RIVERVIEW, N.B. – A veterinarian at the Riverview Animal Hospital says he’s concerned about a possible increase in the tick populations this spring.
Dr. Francis Arsenault says any increase should be a concern for pets and their owners.
“Any level of tick infestation with Lyme is a problem and certainly if you see an increase its more of a problem,” he said.
Ticks infected with Lyme disease can infect animals and people and reported cases of the disease have been on the rise across the Maritimes.
Unfortunately, the weather conditions this winter and spring could drive up numbers in parts of the region.
Andrew Hebda is the zoology curator at the Nova Scotia Museum. He says ticks have benefited from a mild winter and high amounts of snow insulating them from the cold.
“The habitat for the ticks has been very, very nice,” he said.
“It’s been not too cold from above and certainly without the cold and wind we’ve experienced up above.”
That’s troubling news for Sandy Tucker. Ten years ago, she says she contracted Lyme disease from a tick.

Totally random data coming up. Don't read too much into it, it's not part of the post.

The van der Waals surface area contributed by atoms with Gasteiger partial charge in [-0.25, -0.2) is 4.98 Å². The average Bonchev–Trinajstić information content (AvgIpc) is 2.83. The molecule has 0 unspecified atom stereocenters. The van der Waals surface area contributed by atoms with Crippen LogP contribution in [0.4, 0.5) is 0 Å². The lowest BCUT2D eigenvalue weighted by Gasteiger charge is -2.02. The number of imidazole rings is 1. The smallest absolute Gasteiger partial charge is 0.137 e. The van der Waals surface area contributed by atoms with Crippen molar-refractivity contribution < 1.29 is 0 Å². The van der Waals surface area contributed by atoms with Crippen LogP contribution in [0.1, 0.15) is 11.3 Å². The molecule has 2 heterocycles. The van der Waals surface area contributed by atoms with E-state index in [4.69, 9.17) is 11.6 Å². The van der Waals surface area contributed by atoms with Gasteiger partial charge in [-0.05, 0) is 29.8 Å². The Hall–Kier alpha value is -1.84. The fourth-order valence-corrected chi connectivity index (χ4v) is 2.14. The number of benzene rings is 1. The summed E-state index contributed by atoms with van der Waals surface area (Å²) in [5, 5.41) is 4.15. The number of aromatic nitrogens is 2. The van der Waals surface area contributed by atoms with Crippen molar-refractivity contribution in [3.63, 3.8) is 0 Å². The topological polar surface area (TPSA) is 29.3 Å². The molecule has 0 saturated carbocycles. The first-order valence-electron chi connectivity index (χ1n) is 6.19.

“There was exhaustion to the point where it’s almost nauseating when it hits I just have to stop and go to bed for two to three hours at a time,” she said.
She says more people need to know about risks associated with ticks and how to get a proper Lyme disease diagnosis.
“Lyme disease is a very smart disease,” she said. “It can hide itself in the body and it presents in different ways for different people.”
Lyme disease is also a concern in Nova Scotia where reported cases are on the rise.
Elaine Holmes is the Director of Communicable Disease Prevention and Control. She says people outside should take precautions.
“Make sure that your pants are tucked into your socks,” she said. “That you wear long sleeved shirts and that when you come out of that environment you really look at your body and try to determine did I pick up a tick along the way.”